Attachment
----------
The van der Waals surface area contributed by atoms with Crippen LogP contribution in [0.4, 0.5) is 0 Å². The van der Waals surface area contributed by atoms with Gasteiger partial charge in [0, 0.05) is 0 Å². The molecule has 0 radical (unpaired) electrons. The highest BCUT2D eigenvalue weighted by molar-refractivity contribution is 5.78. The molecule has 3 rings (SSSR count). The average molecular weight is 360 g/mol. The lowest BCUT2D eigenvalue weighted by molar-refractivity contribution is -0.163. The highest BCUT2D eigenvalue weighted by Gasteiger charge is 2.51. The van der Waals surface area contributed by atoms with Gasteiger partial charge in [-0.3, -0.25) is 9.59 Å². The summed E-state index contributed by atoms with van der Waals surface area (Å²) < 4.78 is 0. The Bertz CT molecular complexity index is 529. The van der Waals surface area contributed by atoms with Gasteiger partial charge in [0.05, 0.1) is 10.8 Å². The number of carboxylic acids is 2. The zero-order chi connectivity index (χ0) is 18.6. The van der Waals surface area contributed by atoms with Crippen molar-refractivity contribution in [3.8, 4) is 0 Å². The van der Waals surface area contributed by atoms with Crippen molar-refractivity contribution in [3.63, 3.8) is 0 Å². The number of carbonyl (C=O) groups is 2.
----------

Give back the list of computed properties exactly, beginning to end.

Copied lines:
The van der Waals surface area contributed by atoms with Crippen LogP contribution in [0.4, 0.5) is 0 Å². The van der Waals surface area contributed by atoms with Gasteiger partial charge in [0, 0.05) is 0 Å². The molecule has 0 radical (unpaired) electrons. The highest BCUT2D eigenvalue weighted by molar-refractivity contribution is 5.78. The molecule has 3 rings (SSSR count). The average molecular weight is 360 g/mol. The lowest BCUT2D eigenvalue weighted by molar-refractivity contribution is -0.163. The highest BCUT2D eigenvalue weighted by Gasteiger charge is 2.51. The van der Waals surface area contributed by atoms with Gasteiger partial charge in [-0.3, -0.25) is 9.59 Å². The summed E-state index contributed by atoms with van der Waals surface area (Å²) < 4.78 is 0. The Bertz CT molecular complexity index is 529. The van der Waals surface area contributed by atoms with Gasteiger partial charge in [0.05, 0.1) is 10.8 Å². The number of carboxylic acids is 2. The zero-order chi connectivity index (χ0) is 18.6. The van der Waals surface area contributed by atoms with Crippen molar-refractivity contribution in [3.8, 4) is 0 Å². The van der Waals surface area contributed by atoms with Crippen molar-refractivity contribution in [3.63, 3.8) is 0 Å². The number of carbonyl (C=O) groups is 2.